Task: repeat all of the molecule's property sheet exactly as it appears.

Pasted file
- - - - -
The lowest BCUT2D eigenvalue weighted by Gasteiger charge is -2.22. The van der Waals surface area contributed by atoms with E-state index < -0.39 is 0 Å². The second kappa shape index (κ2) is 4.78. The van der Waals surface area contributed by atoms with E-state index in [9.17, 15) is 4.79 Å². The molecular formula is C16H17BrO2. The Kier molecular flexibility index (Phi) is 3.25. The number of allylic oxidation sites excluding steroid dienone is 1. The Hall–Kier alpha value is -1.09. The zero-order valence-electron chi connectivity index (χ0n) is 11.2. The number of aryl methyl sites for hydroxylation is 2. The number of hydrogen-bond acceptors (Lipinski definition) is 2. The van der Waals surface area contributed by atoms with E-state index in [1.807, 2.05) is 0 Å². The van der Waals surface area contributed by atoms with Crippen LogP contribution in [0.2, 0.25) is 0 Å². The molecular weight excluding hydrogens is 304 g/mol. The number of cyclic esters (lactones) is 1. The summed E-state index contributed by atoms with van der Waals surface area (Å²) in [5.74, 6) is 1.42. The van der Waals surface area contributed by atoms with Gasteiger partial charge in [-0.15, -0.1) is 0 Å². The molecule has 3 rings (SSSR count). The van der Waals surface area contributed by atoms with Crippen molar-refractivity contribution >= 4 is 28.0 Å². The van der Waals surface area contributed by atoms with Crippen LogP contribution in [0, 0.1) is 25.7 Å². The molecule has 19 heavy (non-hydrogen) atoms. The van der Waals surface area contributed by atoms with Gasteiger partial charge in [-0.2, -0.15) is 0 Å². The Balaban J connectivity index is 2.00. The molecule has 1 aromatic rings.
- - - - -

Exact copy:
The lowest BCUT2D eigenvalue weighted by Gasteiger charge is -2.22. The van der Waals surface area contributed by atoms with E-state index < -0.39 is 0 Å². The second kappa shape index (κ2) is 4.78. The van der Waals surface area contributed by atoms with E-state index in [9.17, 15) is 4.79 Å². The molecular formula is C16H17BrO2. The Kier molecular flexibility index (Phi) is 3.25. The number of allylic oxidation sites excluding steroid dienone is 1. The Hall–Kier alpha value is -1.09. The zero-order valence-electron chi connectivity index (χ0n) is 11.2. The number of aryl methyl sites for hydroxylation is 2. The number of hydrogen-bond acceptors (Lipinski definition) is 2. The van der Waals surface area contributed by atoms with E-state index in [1.807, 2.05) is 0 Å². The van der Waals surface area contributed by atoms with Crippen LogP contribution in [0.2, 0.25) is 0 Å². The molecular weight excluding hydrogens is 304 g/mol. The number of cyclic esters (lactones) is 1. The summed E-state index contributed by atoms with van der Waals surface area (Å²) in [5.74, 6) is 1.42. The van der Waals surface area contributed by atoms with Gasteiger partial charge in [-0.15, -0.1) is 0 Å². The molecule has 3 rings (SSSR count). The van der Waals surface area contributed by atoms with Crippen molar-refractivity contribution >= 4 is 28.0 Å². The van der Waals surface area contributed by atoms with Crippen LogP contribution in [0, 0.1) is 25.7 Å². The molecule has 19 heavy (non-hydrogen) atoms. The van der Waals surface area contributed by atoms with Gasteiger partial charge in [-0.2, -0.15) is 0 Å². The Balaban J connectivity index is 2.00. The molecule has 1 aromatic rings.